Were you aware of this global trend (increasingly female and non-white) in Christianity before? Do you have any thoughts or reactions to the reality that worldwide, the face of a typical Christian is that of a non-white woman?
I first became aware of this trend when my Evangelical pastor read Gordon Conwell’s statistics to our congregation in 2001. So I knew that there was a disconnect between what we perceive most Christians to look like versus what they actually look like. I think the increased missions work to Black and Brown nations contributes to the change. A lot of this mission work is done by Protestant, evangelical ministries.
However, I also question these statistics with regards to how the typical Christian looked 100 years ago. In 1921, there was a huge Azusa Street Revival in Los Angeles, California which was led by a Black man named William Seymour. He was baptized Catholic, but then he joined the Holiness denomination later in life.
The Azusa Street Revival birthed modern-day Pentecostalism and the Church of God in Christ, a Black denomination. In addition, many people at the Azusa Street revival were working-class folks of all ethnicities. It was actually the first time where the color line was broken in a church setting. Black and White people worshipped together.
In addition, the Black Protestant Church movement was alive and well in 1921. They’ve been active since the antebellum era with the starting of the African Methodist Episcopal Church, Black Baptist Church, and many other Black Protestant denominations.
In the first half of the 20th century, there was a rise in the Black Catholic population by over 200%. Today, there are 3 million Black Catholics in America. This number is larger than the African Methodist Episcopal Church.
I say all this because I wonder if Gordon-Conwell Theological Seminary, a white evangelical institution, took the history of the Black Church into account when they conducted their study. On the surface, it looks like they didn’t. It looks like that history was erased, but I don’t know their data set. I do know that the Black Church has always been present, especially in the United States.
The original study underscores a starkly different demographic than we see represented in the current Catholic media. Your thoughts?
Even given the questions I raise about how Gordon-Conwell Theological Seminary gathered their data, I am not surprised that there’s a stark difference in demographics between what we see in Catholic media versus the large numbers of Catholics of color today.
A few years ago, this disconnect in (Christian media) would’ve bothered me. Today, I don’t like to spend my time ruminating about why someone isn’t inclusive or diverse. I’d rather spend my time creating a more diverse and inclusive world through the stories that I write.
Is there a place for calling out racial discrimination in the Church?
There is a place for calling out racial discrimination in the Church. There is no tolerance for racial discrimination in the Church. However, it gets exhausting to spend time talking about how religious spaces don’t include me or don’t want to believe I exist. I’d rather spend my time creating the world I want to see.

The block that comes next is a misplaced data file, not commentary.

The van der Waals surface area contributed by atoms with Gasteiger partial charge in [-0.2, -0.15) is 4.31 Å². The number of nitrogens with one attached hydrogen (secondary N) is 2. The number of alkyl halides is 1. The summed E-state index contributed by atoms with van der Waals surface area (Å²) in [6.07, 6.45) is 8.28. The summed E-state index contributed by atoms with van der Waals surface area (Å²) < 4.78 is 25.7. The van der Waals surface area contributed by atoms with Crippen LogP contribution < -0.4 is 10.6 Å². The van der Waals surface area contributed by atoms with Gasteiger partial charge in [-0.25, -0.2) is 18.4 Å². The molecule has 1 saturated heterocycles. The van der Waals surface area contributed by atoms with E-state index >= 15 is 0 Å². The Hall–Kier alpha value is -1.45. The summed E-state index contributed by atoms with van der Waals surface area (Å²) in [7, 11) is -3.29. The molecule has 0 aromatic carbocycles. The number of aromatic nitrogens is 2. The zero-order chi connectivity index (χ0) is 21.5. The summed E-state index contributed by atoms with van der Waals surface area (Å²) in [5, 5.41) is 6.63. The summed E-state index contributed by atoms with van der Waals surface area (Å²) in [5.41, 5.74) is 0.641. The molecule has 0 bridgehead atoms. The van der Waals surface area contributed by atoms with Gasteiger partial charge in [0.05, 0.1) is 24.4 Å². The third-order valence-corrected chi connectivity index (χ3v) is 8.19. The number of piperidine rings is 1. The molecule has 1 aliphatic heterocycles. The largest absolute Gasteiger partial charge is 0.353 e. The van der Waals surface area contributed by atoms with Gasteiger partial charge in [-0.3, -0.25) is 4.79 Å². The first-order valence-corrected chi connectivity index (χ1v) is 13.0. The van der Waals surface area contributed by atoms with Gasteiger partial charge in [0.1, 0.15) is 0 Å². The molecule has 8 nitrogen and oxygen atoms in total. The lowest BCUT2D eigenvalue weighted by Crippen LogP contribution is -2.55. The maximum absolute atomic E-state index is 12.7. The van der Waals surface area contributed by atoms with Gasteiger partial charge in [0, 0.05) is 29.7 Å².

Doesn’t Toni Morrison have a quote about this? [she looks it up] “The very serious function of racism … is distraction. It keeps you from doing your work. It keeps you explaining, over and over again, your reason for being” (Link). I’d rather not be distracted and just work on what I’m good at.
Can you speak to challenges you’ve encountered trying to fit into Christian media?
Before I became a Catholic revert, I spent about eleven years trying to get my writing published by evangelical Christian publishers. The evangelical Christian publishing industry is about 95% white. The majority of its authors, editors, marketing folks, and sales reps are white.
After eleven years of receiving rejections by evangelical Christian publishers, I stopped submitting my work to them. I stopped submitting my work to them around the same time that I reverted to Catholicism, and I found that many Catholic media spaces and Catholic publishers are also 95% white.
Have you tried to find inclusion in mainstream Catholic media?
Honestly, I haven’t sought to be included in mainstream Catholic media because many outlets also aren’t diverse or inclusive. I go to where I know I can fit in. If I don’t look like a media outlet’s target demographic, then I most likely won’t be welcome there.
The media outlets where I am welcome explicitly say they are inclusive and/or diverse. Or these media outlets are making concerted efforts to create more diverse and inclusive platforms.
Many inclusive and diverse media outlets are not religiously focused. I feel like God is placing me in non-religious spaces. I feel welcome there, and I feel at peace with where I am. Jesus’ Great Commission says that we are to go out into the world, and that is what I’m doing.
Can you tell us a little bit about your background and what are some of the ‘points of affluence’ (i.e factors helped you break into media) that set you up for success?
I grew up in an inner city, mostly Black neighborhood. When I was very young, my parents made an income selling items at a flea market. Then, when I was around 10 or 11 years old, Mom got a city job and Dad became a nurse’s assistant. My mother is Filipino, and my father is African-American.